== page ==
Solvent used to clean parts is potentially dangerous to personnel and
property. Clean parts in a well-ventilated area. Avoid inhalation of
solvent fumes. Wear goggles and rubber gloves to protect eyes and
skin. Wash exposed skin thoroughly. Do not smoke or use near open
flame or excessive heat. Failure to observe this warning could result in
severe injury or death.
Keep cleaning solvents, gasoline and lubricants away from rubber or
soft plastic parts. They will deteriorate material.
Keep it clean. Dirt, grease, and oil get in the way and may cover up a serious problem. Use dry cleaning solvent
to clean metal surfaces.
Use soap and water to clean rubber or plastic parts and material.
Check all bolts, nuts, and screws to make sure they are not loose, missing, bent, or broken. Do not try to check
them all with a tool, but look for chipped paint, bare metal, or rust around bolt heads. If you find one loose,
tighten it or report it to unit level of maintenance.
Inspect welds. Look for loose or chipped paint, rust, or gaps where parts are welded together. If a broken weld is
found, report it to unit level of maintenance.
Inspect electrical wires, connectors, terminals, and receptacles. Look for cracked or broken insulation, bare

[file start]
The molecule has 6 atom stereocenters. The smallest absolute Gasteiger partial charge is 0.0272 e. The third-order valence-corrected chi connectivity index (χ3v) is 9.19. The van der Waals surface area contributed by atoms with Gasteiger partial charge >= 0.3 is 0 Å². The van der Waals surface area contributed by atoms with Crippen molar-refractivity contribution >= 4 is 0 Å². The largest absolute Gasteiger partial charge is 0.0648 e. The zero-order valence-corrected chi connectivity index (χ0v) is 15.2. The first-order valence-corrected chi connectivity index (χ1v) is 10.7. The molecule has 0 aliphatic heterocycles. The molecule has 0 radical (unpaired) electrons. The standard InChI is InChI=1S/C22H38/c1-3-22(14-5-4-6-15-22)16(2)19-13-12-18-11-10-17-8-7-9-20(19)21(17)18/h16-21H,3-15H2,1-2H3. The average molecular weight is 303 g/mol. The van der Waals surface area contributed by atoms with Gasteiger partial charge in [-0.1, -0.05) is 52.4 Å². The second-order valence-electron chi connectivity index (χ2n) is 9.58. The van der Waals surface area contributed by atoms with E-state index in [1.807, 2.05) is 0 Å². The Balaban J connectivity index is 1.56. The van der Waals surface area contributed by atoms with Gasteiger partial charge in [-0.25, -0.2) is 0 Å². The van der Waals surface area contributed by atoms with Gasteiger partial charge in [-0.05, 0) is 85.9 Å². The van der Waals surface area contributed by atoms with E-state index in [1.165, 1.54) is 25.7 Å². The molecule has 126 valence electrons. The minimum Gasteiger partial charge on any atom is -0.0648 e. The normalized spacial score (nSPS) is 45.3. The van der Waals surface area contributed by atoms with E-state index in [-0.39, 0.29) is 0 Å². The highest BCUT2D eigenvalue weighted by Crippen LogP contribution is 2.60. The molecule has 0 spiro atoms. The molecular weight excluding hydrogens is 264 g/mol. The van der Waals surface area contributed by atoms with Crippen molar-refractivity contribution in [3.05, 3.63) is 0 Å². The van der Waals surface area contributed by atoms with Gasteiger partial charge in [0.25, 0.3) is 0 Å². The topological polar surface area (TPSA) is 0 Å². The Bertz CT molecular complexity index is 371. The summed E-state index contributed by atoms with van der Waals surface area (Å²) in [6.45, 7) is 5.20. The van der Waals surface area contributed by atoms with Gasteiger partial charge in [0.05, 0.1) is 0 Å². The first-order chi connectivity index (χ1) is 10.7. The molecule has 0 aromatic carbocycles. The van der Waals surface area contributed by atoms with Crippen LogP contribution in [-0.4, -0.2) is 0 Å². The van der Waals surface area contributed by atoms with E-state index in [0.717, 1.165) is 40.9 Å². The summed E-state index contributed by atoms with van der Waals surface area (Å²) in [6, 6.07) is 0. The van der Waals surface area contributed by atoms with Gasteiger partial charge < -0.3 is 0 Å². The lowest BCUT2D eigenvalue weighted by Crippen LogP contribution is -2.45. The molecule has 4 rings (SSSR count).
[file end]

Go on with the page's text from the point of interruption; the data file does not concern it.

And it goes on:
wires, and loose or broken connectors. Tighten loose connectors and make sure wires are in good condition.
Examine terminals and receptacles for serviceability. If deficiencies are found, report them to unit level of
Inspect hoses and fluid lines. Look for wear, damage, and leaks. Make sure that clamps and fittings are tight.
Wet spots and stains around a fitting or connector can mean a leak. If a leak comes from a loose connector, or if
something is broken or worn out, report it to unit level of maintenance.
2-2.5 Leakage Definitions. You must know how fluid leakage affects the status of your equipment. The following are
definitions of the types/classes of leakage you need to know to be able to determine the status of your equipment. Learn
and be familiar with them. When in doubt, notify your supervisor.
Seepage of fluid (as indicated by wetness or discoloration) not great enough to form drops.
Leakage of fluid great enough to form drops, but not enough to cause drops to drip from the item being
Leakage of fluid great enough to form drops that fall from the item being checked/inspected.
2-2.6 Order in Which PMCS will be done
. Figure 2-1 shows the order
in which you are
to perform your PMCS. The
figure shows a generator to which a kit has been added. The number call outs on Figure 2-1 corresponds to the numbers
in the Item No. column of Table 2-1, for BEFORE/DURING PMCS.